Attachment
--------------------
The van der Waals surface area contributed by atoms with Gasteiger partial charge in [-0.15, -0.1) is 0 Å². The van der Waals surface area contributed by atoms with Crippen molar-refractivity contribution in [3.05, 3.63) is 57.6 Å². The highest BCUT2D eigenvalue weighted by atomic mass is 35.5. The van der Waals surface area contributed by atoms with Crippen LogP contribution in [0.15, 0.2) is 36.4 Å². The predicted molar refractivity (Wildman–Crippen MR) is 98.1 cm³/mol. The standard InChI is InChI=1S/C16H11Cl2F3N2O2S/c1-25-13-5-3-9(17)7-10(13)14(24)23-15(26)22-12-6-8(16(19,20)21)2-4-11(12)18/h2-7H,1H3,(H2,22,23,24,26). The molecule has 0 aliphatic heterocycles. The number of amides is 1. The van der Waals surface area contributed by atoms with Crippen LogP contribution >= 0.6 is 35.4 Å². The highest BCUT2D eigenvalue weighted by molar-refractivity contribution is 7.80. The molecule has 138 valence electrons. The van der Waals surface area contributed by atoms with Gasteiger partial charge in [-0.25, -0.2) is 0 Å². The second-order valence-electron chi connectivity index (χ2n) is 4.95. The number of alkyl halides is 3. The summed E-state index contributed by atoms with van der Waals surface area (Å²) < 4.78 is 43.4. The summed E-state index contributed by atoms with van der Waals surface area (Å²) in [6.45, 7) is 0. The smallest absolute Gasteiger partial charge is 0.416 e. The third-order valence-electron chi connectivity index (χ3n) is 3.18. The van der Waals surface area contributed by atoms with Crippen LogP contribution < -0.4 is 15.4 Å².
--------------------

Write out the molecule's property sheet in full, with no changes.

The van der Waals surface area contributed by atoms with Gasteiger partial charge in [-0.15, -0.1) is 0 Å². The van der Waals surface area contributed by atoms with Crippen molar-refractivity contribution in [3.05, 3.63) is 57.6 Å². The highest BCUT2D eigenvalue weighted by atomic mass is 35.5. The van der Waals surface area contributed by atoms with Crippen LogP contribution in [0.15, 0.2) is 36.4 Å². The predicted molar refractivity (Wildman–Crippen MR) is 98.1 cm³/mol. The standard InChI is InChI=1S/C16H11Cl2F3N2O2S/c1-25-13-5-3-9(17)7-10(13)14(24)23-15(26)22-12-6-8(16(19,20)21)2-4-11(12)18/h2-7H,1H3,(H2,22,23,24,26). The molecule has 0 aliphatic heterocycles. The number of amides is 1. The van der Waals surface area contributed by atoms with Crippen LogP contribution >= 0.6 is 35.4 Å². The highest BCUT2D eigenvalue weighted by molar-refractivity contribution is 7.80. The molecule has 138 valence electrons. The van der Waals surface area contributed by atoms with Gasteiger partial charge in [-0.25, -0.2) is 0 Å². The second-order valence-electron chi connectivity index (χ2n) is 4.95. The number of alkyl halides is 3. The summed E-state index contributed by atoms with van der Waals surface area (Å²) < 4.78 is 43.4. The summed E-state index contributed by atoms with van der Waals surface area (Å²) in [6.45, 7) is 0. The smallest absolute Gasteiger partial charge is 0.416 e. The third-order valence-electron chi connectivity index (χ3n) is 3.18. The van der Waals surface area contributed by atoms with Crippen LogP contribution < -0.4 is 15.4 Å².